knew little about Lucy's mother and maternal family, whereas Elsa

C. had grown up with Sally D. as children, still kept in contact

with her family, and had been close to Lucy's parents when they

were alive.  The superior court heeded the family circle

argument, but recognized that Lucy had two family circles.  By

necessity, her kinship relationship with one of those families

will have to be met through visitation rather than primary

custody.  We do not find an abuse of discretion on this point.

2.                       Primary caregiver preference
               
          The M.s contend that Judge Reese gave custody to the

C.s "simply because they have been her primary caregivers since

the death of her parents and [she] might experience some

emotional trauma if transitioned into the care of the [M.]

Family."  They point out that although "the length of time the

child has lived in a stable, satisfactory environment and the

desirability of maintaining continuity"19 is one of the statutory

best-interest factors in determining child custody, nonetheless

we have held that the trial court cannot simply assume that the

current primary caregiver is automatically the best caregiver for

the child.20  However, the issue was not merely primary

caregiving, but whether removing Lucy from the primary custody of

the people with whom she had spent twenty-one of her twenty-four

months would be unnecessarily traumatic for her, especially since

she had already lost one set of parents.  The record shows that

the superior court carefully questioned in voir dire each expert

who testified on child psychology about the possible effects on

Lucy of being separated from the C.s, and overruled objections to

such questions when asked.21        In contrast, this is an

adoption contest being adjudicated under child custody

principles, and the parties are free to prove "the length of time

the child has lived in a stable, satisfactory environment and the

desirability of maintaining continuity" in any way they see fit,

which need not necessarily include experts.  There were several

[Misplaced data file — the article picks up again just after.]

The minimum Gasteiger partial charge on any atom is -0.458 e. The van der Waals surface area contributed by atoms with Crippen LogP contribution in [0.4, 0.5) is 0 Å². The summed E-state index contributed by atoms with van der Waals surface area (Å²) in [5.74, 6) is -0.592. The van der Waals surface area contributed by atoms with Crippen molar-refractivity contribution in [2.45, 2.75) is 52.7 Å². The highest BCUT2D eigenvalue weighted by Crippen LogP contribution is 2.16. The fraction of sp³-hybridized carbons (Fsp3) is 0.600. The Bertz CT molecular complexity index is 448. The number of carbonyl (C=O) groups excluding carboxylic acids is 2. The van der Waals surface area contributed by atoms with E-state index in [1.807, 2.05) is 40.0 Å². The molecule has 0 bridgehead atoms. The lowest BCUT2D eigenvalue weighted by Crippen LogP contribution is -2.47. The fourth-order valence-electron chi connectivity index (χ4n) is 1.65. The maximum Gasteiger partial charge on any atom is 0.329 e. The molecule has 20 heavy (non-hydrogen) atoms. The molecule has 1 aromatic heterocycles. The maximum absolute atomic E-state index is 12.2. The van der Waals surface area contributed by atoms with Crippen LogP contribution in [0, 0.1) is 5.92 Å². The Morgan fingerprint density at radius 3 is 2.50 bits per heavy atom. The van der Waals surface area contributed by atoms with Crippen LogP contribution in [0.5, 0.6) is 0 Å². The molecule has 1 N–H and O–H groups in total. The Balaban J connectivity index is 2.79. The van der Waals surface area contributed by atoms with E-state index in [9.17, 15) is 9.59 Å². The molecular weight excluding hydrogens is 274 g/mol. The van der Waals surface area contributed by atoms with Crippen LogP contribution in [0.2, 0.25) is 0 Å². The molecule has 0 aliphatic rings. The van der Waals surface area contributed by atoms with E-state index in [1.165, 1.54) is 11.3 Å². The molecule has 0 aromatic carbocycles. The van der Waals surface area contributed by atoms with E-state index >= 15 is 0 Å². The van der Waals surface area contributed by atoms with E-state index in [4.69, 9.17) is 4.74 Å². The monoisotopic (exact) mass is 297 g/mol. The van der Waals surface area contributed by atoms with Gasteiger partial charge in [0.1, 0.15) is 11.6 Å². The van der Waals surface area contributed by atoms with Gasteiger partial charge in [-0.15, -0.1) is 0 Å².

witnesses in this case who testified from personal experience to

Lucy's attachment to the C.s, including the custody investigator,

and Dr. Edney claimed only to testify as an expert regarding

child psychology principles in general.  Expert witnesses are

entitled to testify from facts made known to them at the hearing.

Alaska Rule of Evidence 703.  See also J.A. v. State, DFYS, 50

P.3d 395, 400 (Alaska 2002) (emphasizing that even in ICWA case,

lack of pretrial interview not determinative of whether experts'

testimony sufficient to support finding of harm).  There was

evidence in the record to support a conclusion that the transfer

of custody could be risky, and such trauma is properly considered

during a custody determination under AS 25.24.150(c)(5).22  We

find no abuse of discretion on this point.

3.                       Overreliance on custody investigator's
               report
               
          The M.s contend that it was an abuse of discretion for

Judge Reese to rely on and "effectively adopt[]" the custody

investigator's recommendation on custody.  The M.s allege that

the report of Pamela Montgomery, A.C.S.W., the custody

investigator, was "improperly biased and fundamentally

unreliable" because she was not qualified to assess whether Lucy

would be harmed by a gradual removal from the custody of the C.s.

However, Montgomery was properly qualified under Alaska Rule of

Civil Procedure 90.6 governing child custody investigators, and

two of the three expert witnesses testified that removal from

primary parental bonds puts children at risk for developmental

and attachment difficulties.  There is no evidence showing that

the superior court relied on Ms. Montgomery alone in making its

determination on this point.23

          The M.s also allege that Montgomery was biased against

them because the C.s' former lawyer mailed Montgomery a copy of

the W.E.G. case.24  They suggest that Montgomery, after reading

W.E.G., became  overly concerned that the C.s would have no

standing to ask for visitation if the M.s' adoption petition were

granted, and that Montgomery's participation in this ex parte

communication was unethical.  However, Montgomery's written

report states that her primary concern in recommending that Lucy

be placed with the C.s was that she did not want Lucy to suffer

yet another loss of attachment with a primary caregiver.

Moreover, Alaska Rules of Civil Procedure 90.6(d)(3)25 and

90.6(g)(1)26 suggest that ex parte communication between the

custody investigator, the parties, and their attorneys is not per

se unethical.  Civil Rule 90.6(b)(1)(E)27 also requires a

qualified custody investigator to have knowledge of relevant

Alaska statutes and rules relating to custody determinations.  We

find no abuse of discretion here.

          The M.s also contend that Montgomery's report was

inaccurate and suffered from deficiencies on several points,

including whether Lucy shared a bedroom in the C.s' home.  The

allege that the report failed to include Dillon C.'s full